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More than 20 years since he last faced a jury, convicted rapist Malcolm Rewa is being tried for a third time for the murder of Auckland woman Susan Burdett.
Rewa walked into an Auckland courtroom today with his shoulders hunched and a ring hanging from his neck.
The now elderly man, wearing a green shirt tucked into grey sweatpants, was likely recognised by "a number if not all" of the prospective jurors standing patiently in the public gallery, Justice Geoffrey Venning said.
Some would also recall Burdett's name, the Chief High Court Judge added.
"Many of you may have made a connection between them and Teina Pora," he continued, talking about the high-profile nature of the case.
Gareth Kayes will lead a team of three to prosecute the case for the Crown, while Rewa is represented by lawyer Paul Chambers.
The trial, in the High Court at Auckland, is expected to last about four weeks.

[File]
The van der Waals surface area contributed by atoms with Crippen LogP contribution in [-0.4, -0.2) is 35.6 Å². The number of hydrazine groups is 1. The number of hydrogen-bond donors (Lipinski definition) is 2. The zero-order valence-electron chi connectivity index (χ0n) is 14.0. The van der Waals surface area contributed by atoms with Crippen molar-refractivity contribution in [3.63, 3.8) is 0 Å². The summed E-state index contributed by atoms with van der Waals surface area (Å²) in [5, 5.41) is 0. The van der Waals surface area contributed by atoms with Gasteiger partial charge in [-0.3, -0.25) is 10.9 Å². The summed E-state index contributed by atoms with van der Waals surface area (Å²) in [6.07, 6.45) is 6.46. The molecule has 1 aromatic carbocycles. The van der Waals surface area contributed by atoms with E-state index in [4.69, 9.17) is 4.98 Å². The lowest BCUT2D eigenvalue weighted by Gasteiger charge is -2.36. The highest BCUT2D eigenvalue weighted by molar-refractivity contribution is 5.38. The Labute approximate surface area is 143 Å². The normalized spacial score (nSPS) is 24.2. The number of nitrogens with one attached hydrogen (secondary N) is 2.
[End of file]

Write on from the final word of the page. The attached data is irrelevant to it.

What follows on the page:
Burdett was raped and bludgeoned to death in her Papatoetoe home in 1992.
In 1998, Rewa was convicted of having raped Burdett, but two juries were unable to decide whether he murdered her.
Pora, however, was twice wrongly convicted for murdering Burdett.
He spent 22 years in prison before the Privy Council quashed his conviction in 2015 and has since received an apology from the Government and $3.5 million in compensation.
A stay of proceedings for a murder prosecution against Rewa was applied by the Solicitor-General in 1998, but in 2017 the Deputy Solicitor-General, on behalf of the Attorney-General, reversed the stay.
Justice Venning also earlier dismissed an application to stay the murder charge against Rewa, who has convictions for raping several other women in the 1990s and is currently serving a preventive detention prison sentence.
Last May, Justice Venning further declined an application by Chambers for a judicial review of the decision to lift the stay.
The judge has said he was "satisfied that Mr Rewa can receive a fair trial ... and that it is in the interests of justice for the trial to proceed".
A stay had never before been lifted in New Zealand's legal history.